After his record score Ponsford finally did earn selection for a Sheffield Shield match and scored a century in that before, the following season, scoring four centuries in his eight visits to the crease. At the end of the 1923/24 season his career average was more than 112 and, the following season, England were due to visit Australia in an attempt to avenge the drubbing of four years previously and take the Ashes back to the mother country.
The tourists’ first match against Victoria took place early in the season and the State won convincingly. For Ponsford the pleasure at the result was doubtless tarnished a little by his personal failure, and he would have been relieved to secure a berth in the Australian XI selected for the visitors final match before the first Test. The game petered out into a tame draw but Ponsford scored 81 in the first innings and, the selectors having presumably seen enough, he was not required to bat in the second innings.
At the Sydney Cricket Ground Ponsford became the third Australian to score a century on debut, and at home in Melbourne for the second Test he became the first to make that two in two. The rest of the series, which Australia won 4-1, was not so productive although he still, with 80, top-scored in his side’s first innings in the final Test. This was the series where England’s Maurice Tate took 38 wickets. He dismissed Ponsford just three times in ten innings, but despite that, in relative terms, modest performance from Tate in their head to head Ponsford still expressed the view, in retirement, that the pride of Sussex was the finest bowler he had faced.
A place in the party that toured England in 1926 under “Horseshoe” Collins was probably always a nailed-on certainty for Ponsford, but he must have been concerned at his poor form in 1925/26 which included two failures in the official trial match. But if there were any doubts a good performance against New South Wales in the final game of the normal season put paid to those. The tour was however to prove a disappointment to Ponsford who was kept out of the first two Tests by tonsilitis, and after forcing his way into the side for the fourth and fifth Tests, the latter won by England as they finally regained the Ashes, he achieved little. In that final Test he might have done better. He had been in good form in the matches that preceded the historic encounter at the Oval, in particular at Swansea against Glamorgan where he carried his bat for 143 out of 283 on a difficult pitch, but he was run out for two after a brilliant piece of work from Harold Larwood in the first innings and, at the other end of the age spectrum, undone for just a dozen by the wily Wilfred Rhodes in the second. Yorkshire’s finest was by then just a few weeks short of his 49th birthday.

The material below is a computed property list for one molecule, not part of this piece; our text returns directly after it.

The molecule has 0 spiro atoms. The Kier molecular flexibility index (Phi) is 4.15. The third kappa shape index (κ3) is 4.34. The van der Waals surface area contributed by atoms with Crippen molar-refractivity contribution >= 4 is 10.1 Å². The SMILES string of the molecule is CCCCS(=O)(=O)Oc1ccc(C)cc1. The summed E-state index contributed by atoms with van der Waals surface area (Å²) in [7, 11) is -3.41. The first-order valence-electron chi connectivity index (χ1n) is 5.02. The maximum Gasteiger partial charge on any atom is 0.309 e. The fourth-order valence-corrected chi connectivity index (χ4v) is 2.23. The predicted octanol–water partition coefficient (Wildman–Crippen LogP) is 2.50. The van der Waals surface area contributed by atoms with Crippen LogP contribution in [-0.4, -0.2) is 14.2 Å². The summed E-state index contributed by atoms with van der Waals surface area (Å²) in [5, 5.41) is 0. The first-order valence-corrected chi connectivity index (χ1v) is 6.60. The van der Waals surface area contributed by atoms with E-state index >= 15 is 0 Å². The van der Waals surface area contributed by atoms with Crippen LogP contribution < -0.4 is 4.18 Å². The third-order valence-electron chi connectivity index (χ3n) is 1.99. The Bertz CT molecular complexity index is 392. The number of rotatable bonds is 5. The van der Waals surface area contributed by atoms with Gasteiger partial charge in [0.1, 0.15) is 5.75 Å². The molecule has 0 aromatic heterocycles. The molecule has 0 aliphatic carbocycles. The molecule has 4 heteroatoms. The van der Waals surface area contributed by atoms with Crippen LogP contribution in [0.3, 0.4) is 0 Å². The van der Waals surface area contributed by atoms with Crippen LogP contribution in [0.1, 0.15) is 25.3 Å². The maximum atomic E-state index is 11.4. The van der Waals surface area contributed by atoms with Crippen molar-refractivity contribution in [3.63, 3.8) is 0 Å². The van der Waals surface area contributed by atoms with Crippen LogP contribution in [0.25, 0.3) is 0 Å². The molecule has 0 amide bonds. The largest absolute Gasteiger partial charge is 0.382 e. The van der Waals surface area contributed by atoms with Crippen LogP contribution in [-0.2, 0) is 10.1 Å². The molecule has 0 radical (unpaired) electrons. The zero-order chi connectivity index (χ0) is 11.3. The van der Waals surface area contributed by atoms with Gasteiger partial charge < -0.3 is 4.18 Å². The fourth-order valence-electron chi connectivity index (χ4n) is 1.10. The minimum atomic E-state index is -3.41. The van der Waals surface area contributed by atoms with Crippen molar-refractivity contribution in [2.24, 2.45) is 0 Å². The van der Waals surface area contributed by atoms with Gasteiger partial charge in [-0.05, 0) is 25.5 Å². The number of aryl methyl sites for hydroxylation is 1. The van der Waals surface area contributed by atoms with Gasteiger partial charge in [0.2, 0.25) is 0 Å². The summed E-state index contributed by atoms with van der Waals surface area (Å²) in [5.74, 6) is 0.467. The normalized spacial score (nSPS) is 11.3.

There was no Test cricket for Ponsford for the next two seasons but 1926/27 and 1927/28 were his best by a distance. In the first he batted ten times, and passed his hundred in six of those innings. In two of the others he passed fifty. There was a double century against South Australia and 352, out of a new record score of 1,107, against New South Wales, former Test leg-spinner Arthur Mailey returning figures of 4-362. Ponny’s average for the season was 122.90. The following year he carried on as he left off and reeled off three centuries in his first three innings including a new record of 437 against Queensland. It is true that Queensland finished last of the four states in that season’s Sheffield Shield, but their attack contained two men capped by Australia, and they were undoubtedly a First Class side. No one questioned the merits of the record this time, and later on in the season Ponsford added another triple century to his tally, 336 against South Australia. He averaged 152.12 for the Sheffield Shield, although a relatively modest return from a tour of New Zealand reduced his overall average for the season to a mere 104.31.